Faster than a speeding bullet. More powerful than a locomotive. So you had to figure a little old lawsuit wasn't any match for Superman.
A federal judge has ruled in favor of DC Comics and Warner Bros. in a battle over the rights to the seminal comic book hero—a battle that could have affected the release of next year's would be blockbuster reboot, Man of Steel.
In the latest chapter of the legal saga pitting the comic's original masterminds with DC and parent company Warners, U.S. District Court Judge Otis Wright II on Wednesday determined that the studio and its comic book subsidiary will not have to fork over some Superman copyrights to the heirs of cocreator Joe Shuster.
The ruling hinged on a 1992 agreement between the parties. Wright said that deal superseded all others and that Shuster's sister, Joan Shuster Peavy, and brother, Frank, had the opportunity to renegotiate the terms of the pact 20 years ago, but instead surrendered their rights to DC Comics in return for increased annual pension payments.
For the past two years DC has been seeking a court declaration to that effect to keep Shuster's descendants from trying to take back 50 percent of the character's copyright in 2013. Shuster's family had pinned their hopes on a legal provision restoring copyright to creators of works made before 1978; Shuster and cocreator Jerry Seigel hatched Supes in 1938.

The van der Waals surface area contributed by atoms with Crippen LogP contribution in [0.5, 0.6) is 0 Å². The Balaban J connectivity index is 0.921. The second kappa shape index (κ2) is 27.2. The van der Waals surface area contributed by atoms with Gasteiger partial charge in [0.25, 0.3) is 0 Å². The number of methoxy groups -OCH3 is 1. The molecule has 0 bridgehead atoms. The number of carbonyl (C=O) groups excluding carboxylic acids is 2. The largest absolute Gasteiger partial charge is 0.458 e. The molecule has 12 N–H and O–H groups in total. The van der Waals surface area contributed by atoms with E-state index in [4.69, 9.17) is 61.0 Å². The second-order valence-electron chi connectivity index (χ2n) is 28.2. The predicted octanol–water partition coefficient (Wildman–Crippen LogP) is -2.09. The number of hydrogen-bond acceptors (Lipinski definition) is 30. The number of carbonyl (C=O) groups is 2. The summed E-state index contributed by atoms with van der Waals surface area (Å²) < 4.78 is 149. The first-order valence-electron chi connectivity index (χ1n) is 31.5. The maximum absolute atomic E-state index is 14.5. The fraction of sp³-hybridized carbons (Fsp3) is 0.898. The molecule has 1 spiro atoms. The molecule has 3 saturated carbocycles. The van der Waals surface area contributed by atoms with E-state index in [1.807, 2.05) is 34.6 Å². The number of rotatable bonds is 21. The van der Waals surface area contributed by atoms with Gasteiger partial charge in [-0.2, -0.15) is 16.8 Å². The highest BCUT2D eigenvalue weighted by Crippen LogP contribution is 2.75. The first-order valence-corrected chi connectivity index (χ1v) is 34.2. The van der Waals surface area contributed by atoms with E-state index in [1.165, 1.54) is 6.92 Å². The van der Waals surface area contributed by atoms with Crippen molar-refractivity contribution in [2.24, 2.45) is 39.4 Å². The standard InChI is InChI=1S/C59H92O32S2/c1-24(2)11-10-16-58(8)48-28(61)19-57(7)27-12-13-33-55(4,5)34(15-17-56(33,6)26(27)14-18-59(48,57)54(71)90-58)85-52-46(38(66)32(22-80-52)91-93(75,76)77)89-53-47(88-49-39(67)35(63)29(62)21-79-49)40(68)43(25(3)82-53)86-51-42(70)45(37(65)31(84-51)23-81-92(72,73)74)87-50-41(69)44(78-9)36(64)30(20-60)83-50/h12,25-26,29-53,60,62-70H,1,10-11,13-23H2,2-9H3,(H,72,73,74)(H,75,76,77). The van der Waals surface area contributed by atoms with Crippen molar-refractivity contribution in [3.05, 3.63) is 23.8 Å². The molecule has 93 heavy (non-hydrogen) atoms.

But it was not to be.
"The Court finds that the 1992 Agreement, which represented the Shuster heirs' opportunity to renegotiate the prior grants of Joe Shuster's copyrights, superseded and replaced all prior grants to the Superman copyrights. The 1992 Agreement thus represents the parties' operative agreement and, as a post-1978 grant, it is not subject to termination," the judge's ruling stated.
That's good news for Warner Bros., which lost a legal battle in 2008 that saw Siegel's heirs win back half the copyright. That judgment, however, didn't prevent the studio from creating new works with the character as long as it split the profits with Siegel's estate.
There was no immediate comment from the studio, but the lawyer for the Shusters released a statement saying, "We respectfully disagree with [the order's] factual and legal conclusions" and vowing an appeal.